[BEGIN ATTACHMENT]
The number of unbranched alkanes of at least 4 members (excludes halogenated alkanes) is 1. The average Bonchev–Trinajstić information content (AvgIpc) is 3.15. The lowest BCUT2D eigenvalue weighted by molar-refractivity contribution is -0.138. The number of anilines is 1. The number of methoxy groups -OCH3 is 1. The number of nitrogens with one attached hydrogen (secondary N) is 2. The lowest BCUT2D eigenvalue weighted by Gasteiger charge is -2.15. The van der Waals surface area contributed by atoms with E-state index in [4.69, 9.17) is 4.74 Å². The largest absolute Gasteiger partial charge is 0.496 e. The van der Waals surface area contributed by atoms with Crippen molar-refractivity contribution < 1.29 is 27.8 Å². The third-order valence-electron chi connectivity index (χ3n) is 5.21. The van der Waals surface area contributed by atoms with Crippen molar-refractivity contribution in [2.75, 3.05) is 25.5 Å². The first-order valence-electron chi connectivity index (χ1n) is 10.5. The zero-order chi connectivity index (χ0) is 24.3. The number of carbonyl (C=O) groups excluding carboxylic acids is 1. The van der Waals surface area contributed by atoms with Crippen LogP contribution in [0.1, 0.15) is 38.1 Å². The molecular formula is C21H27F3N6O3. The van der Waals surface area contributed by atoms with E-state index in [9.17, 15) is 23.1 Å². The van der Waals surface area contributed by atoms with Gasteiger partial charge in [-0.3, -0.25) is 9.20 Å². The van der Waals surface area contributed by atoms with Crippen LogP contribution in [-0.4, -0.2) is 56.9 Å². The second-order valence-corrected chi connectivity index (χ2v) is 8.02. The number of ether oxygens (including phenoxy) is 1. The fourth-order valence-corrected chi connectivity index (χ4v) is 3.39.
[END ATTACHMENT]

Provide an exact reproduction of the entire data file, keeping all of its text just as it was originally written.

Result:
The number of unbranched alkanes of at least 4 members (excludes halogenated alkanes) is 1. The average Bonchev–Trinajstić information content (AvgIpc) is 3.15. The lowest BCUT2D eigenvalue weighted by molar-refractivity contribution is -0.138. The number of anilines is 1. The number of methoxy groups -OCH3 is 1. The number of nitrogens with one attached hydrogen (secondary N) is 2. The lowest BCUT2D eigenvalue weighted by Gasteiger charge is -2.15. The van der Waals surface area contributed by atoms with E-state index in [4.69, 9.17) is 4.74 Å². The largest absolute Gasteiger partial charge is 0.496 e. The van der Waals surface area contributed by atoms with Crippen molar-refractivity contribution < 1.29 is 27.8 Å². The third-order valence-electron chi connectivity index (χ3n) is 5.21. The van der Waals surface area contributed by atoms with Crippen molar-refractivity contribution in [2.75, 3.05) is 25.5 Å². The first-order valence-electron chi connectivity index (χ1n) is 10.5. The zero-order chi connectivity index (χ0) is 24.3. The number of carbonyl (C=O) groups excluding carboxylic acids is 1. The van der Waals surface area contributed by atoms with Crippen LogP contribution in [0.1, 0.15) is 38.1 Å². The molecular formula is C21H27F3N6O3. The van der Waals surface area contributed by atoms with E-state index in [9.17, 15) is 23.1 Å². The van der Waals surface area contributed by atoms with Gasteiger partial charge in [-0.3, -0.25) is 9.20 Å². The van der Waals surface area contributed by atoms with Crippen LogP contribution in [-0.4, -0.2) is 56.9 Å². The second-order valence-corrected chi connectivity index (χ2v) is 8.02. The number of ether oxygens (including phenoxy) is 1. The fourth-order valence-corrected chi connectivity index (χ4v) is 3.39.